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PostPosted: Wed Feb 20, 2013 1:43 am
 


Filibuster Cartoons
Title: Inflated Logic (click to view)
Date: February 19, 2013
As I note in Monday's Huffington Post column, there's increasingly little difference in the flavour of progressivism offered by Democrats in the States and the two left-wing parties in Canada. Case in point: post-secondary education — all of the above think it should be cheaper, more popular, and easier to get into. These are some of the most consistent commandments of North American liberalism.

"Most young people will need some higher education," said President Obama his recent State of the Union. "It’s a simple fact: the more education you have, the more likely you are to have a job and work your way into the middle class." But alas, he continued, these days "skyrocketing costs price way too many young people out of a higher education," so get cracking on that, Congress.

Justin Trudeau echoed Obama's words a few days later, in a HuffPo editorial of his own.

"It's time we took education more seriously as a driver of economic success and security right across the country," he wrote. "A Liberal Party led by me would make it the highest national economic priority to raise our post-secondary education rate to 70 per cent of Canadians."

Despite the fact that North America's left-of-centre parties are overwhelmingly favoured by young voters, few partisan dogmas are more directly at odds with youth interests than this one. Much of this continent's high youth unemployment rate — currently hovering around 13-14% in both the United States and and Canada — is, in fact, directly attributable to the consequences born from a higher education regime that's already far too easy to enter and too simple to pay for.

Take cost. Is tuition too expensive? Undoubtedly; over the last two decades, the price of a BA has increased over 100% in Canada and the US, with the average cost of a four-year, public university degree totalling around $25,000 in Canada and $35,000 in the States. (Attend one of America's swankier private colleges and the numbers can easily climb over 100 grand.) In both countries, yearly tuition hikes (around 5-6% annually) have become an entrenched market tradition that defies ordinary inflation rates. Since the 1990s, each subsequent generation of students has been screwed exponentially worse than the one before it.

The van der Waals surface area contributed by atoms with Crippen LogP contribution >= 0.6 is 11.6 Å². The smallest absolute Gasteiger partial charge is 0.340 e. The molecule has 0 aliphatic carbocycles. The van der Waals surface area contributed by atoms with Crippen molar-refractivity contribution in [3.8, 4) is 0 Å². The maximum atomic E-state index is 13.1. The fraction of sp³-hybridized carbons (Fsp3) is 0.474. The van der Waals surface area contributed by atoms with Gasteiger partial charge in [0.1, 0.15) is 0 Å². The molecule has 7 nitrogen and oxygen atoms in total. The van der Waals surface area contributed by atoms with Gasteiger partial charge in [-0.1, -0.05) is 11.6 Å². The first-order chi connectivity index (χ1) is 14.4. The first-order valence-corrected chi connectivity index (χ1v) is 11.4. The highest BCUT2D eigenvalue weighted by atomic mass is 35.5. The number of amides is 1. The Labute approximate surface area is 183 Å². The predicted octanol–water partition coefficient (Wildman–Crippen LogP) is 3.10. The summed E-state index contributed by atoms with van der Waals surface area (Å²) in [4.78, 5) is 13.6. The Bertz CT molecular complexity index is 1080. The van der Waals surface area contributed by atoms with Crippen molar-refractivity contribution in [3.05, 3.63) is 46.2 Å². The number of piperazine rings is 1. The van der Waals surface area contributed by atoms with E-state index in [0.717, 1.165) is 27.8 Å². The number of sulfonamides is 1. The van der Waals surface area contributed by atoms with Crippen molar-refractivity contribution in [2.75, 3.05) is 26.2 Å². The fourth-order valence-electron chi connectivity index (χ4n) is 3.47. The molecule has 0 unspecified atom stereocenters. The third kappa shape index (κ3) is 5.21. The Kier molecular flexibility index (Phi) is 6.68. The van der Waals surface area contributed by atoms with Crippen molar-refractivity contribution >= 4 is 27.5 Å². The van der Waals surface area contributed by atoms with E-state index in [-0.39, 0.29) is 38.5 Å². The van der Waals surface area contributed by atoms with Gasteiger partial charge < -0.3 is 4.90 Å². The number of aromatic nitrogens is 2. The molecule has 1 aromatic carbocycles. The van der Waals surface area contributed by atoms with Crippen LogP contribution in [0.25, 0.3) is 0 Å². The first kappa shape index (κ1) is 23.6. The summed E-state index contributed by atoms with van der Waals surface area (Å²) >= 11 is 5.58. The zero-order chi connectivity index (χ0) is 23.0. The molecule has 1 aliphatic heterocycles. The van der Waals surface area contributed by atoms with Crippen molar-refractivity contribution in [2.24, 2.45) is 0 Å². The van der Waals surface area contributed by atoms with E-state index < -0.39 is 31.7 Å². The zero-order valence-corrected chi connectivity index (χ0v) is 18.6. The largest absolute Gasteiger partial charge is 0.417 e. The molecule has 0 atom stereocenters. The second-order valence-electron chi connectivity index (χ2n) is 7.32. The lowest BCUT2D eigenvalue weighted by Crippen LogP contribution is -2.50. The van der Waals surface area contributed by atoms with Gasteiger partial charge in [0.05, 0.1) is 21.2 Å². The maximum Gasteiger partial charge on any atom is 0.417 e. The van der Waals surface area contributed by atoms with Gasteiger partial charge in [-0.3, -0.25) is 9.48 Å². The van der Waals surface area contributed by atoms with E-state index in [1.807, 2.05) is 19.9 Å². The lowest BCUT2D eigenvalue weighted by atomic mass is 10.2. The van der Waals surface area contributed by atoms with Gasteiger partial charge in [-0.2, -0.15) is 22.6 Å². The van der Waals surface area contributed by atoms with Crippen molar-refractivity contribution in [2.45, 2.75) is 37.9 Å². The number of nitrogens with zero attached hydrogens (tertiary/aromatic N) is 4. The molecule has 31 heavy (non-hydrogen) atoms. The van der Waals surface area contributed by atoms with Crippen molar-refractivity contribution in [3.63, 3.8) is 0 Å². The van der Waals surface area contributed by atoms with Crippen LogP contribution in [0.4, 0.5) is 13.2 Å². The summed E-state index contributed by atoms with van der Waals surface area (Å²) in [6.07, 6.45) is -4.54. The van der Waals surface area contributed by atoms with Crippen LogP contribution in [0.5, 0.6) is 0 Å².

But no worry! Student loans have never been easier to get. Canada's various levels of government spend somewhere around $7 billion annually lending out cash to help students pay for their education, while in America the number is closer to $200 billion. And that's not counting the billions more generously loaned by private firms.

All these giant loans to pay for giant education bills mean students have never been in more debt (today's grads carry an average load of around $25,000 in both countries, to be precise), but hey, at least everyone's going to college! Universities can barely keep up with the inflow, in fact — cranes, tarps, and construction crews are now as ubiquitous as backpacks and bongs on campuses across this continent as endless new classrooms, halls, dorms, offices, and annexes sprout from the soil just to make room for the ever-increasing parade of freshmen. Despite the recession, both Canadians and Americans are enrolling and graduating from college at rates unprecedented since the end of the Second World War.

A continent where "everyone" has a chance to get a high-quality university education isn't some far-off fantasy, in other words — it's as close to reality as we've ever known.

And the consequences have been profound. As we're endlessly informed by sob-story magazine features and heart-wrenching newspaper exposés in publications on both sides of the border, today's precocious alumni routinely enter the job market only to find that their expensive degrees have been rendered near-useless by virtue of over-production. Thanks to inflation, the four-year BA, it's sometimes snidely said, is the "new high school diploma." It affirms a minimal standard of competence in filling out student loan forms, but little else. Everyone's got one, so they're no longer cool.

University degrees are the last social good which the left believes can be overproduced and mass distributed without provoking the sort of severe economic dysfunctions that usually follow aggressive government meddling with the natural forces of supply and demand. Some critics have drawn analogies to the sub-prime mortgage bubble, and that sounds about right.

Politicians want more students to go to college, so they subsidize loans. Private sector loan sharks see profit to be made, and start pushing as well. Degree-granting institutions lick their chops at this mad rush for their product, and raise prices while lowering entrance standards. Cash-strapped legislatures then cut post-secondary funding because they think booming colleges should be able to pay their own way. But the colleges are now too big and luxurious and decadent and over-staffed, so they hike tuition even more. And they also need more students by the way, which is good, because the politicians still think so too. And so do mom and dad and the rest of the broader culture, who have been fed a steady diet of platitudes that college is where good kids go to get good jobs.